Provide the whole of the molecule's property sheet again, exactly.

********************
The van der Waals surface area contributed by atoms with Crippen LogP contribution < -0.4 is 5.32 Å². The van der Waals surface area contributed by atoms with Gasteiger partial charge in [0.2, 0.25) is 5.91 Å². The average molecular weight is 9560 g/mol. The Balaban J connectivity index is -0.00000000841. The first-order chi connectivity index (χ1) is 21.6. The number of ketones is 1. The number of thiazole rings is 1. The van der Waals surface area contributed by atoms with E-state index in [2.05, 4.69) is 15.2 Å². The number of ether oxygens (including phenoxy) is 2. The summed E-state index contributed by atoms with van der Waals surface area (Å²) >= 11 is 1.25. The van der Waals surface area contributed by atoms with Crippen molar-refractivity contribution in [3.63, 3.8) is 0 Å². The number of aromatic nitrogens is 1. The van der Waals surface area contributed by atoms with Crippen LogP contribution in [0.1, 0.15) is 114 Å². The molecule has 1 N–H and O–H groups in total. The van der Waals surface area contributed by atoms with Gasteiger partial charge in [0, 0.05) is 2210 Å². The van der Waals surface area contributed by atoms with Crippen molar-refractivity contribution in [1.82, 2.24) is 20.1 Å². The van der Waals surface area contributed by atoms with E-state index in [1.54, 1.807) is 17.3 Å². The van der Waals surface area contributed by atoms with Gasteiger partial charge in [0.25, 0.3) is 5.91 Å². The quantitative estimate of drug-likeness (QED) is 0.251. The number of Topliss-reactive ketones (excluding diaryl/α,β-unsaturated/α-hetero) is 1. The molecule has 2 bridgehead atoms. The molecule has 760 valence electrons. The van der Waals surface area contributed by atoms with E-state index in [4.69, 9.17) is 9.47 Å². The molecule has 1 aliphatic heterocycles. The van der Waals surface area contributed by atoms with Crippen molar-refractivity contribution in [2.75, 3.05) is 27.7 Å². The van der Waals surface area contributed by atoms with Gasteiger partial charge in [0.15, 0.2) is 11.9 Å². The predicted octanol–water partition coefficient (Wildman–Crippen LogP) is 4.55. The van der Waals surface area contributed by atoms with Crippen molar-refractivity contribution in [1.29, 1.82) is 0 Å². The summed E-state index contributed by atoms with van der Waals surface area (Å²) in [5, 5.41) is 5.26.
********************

The van der Waals surface area contributed by atoms with Crippen LogP contribution < -0.4 is 5.32 Å². The van der Waals surface area contributed by atoms with Gasteiger partial charge in [0.2, 0.25) is 5.91 Å². The average molecular weight is 9560 g/mol. The Balaban J connectivity index is -0.00000000841. The first-order chi connectivity index (χ1) is 21.6. The number of ketones is 1. The number of thiazole rings is 1. The van der Waals surface area contributed by atoms with E-state index in [2.05, 4.69) is 15.2 Å². The number of ether oxygens (including phenoxy) is 2. The summed E-state index contributed by atoms with van der Waals surface area (Å²) >= 11 is 1.25. The van der Waals surface area contributed by atoms with Crippen molar-refractivity contribution in [3.63, 3.8) is 0 Å². The number of aromatic nitrogens is 1. The van der Waals surface area contributed by atoms with Crippen LogP contribution in [0.1, 0.15) is 114 Å². The molecule has 1 N–H and O–H groups in total. The van der Waals surface area contributed by atoms with Gasteiger partial charge in [0, 0.05) is 2210 Å². The van der Waals surface area contributed by atoms with Crippen molar-refractivity contribution in [1.82, 2.24) is 20.1 Å². The van der Waals surface area contributed by atoms with E-state index in [1.54, 1.807) is 17.3 Å². The van der Waals surface area contributed by atoms with Gasteiger partial charge in [0.25, 0.3) is 5.91 Å². The quantitative estimate of drug-likeness (QED) is 0.251. The number of Topliss-reactive ketones (excluding diaryl/α,β-unsaturated/α-hetero) is 1. The molecule has 2 bridgehead atoms. The molecule has 760 valence electrons. The van der Waals surface area contributed by atoms with E-state index in [4.69, 9.17) is 9.47 Å². The molecule has 1 aliphatic heterocycles. The van der Waals surface area contributed by atoms with Crippen molar-refractivity contribution in [2.75, 3.05) is 27.7 Å². The van der Waals surface area contributed by atoms with Gasteiger partial charge in [0.15, 0.2) is 11.9 Å². The predicted octanol–water partition coefficient (Wildman–Crippen LogP) is 4.55. The van der Waals surface area contributed by atoms with Crippen molar-refractivity contribution in [1.29, 1.82) is 0 Å². The summed E-state index contributed by atoms with van der Waals surface area (Å²) in [5, 5.41) is 5.26.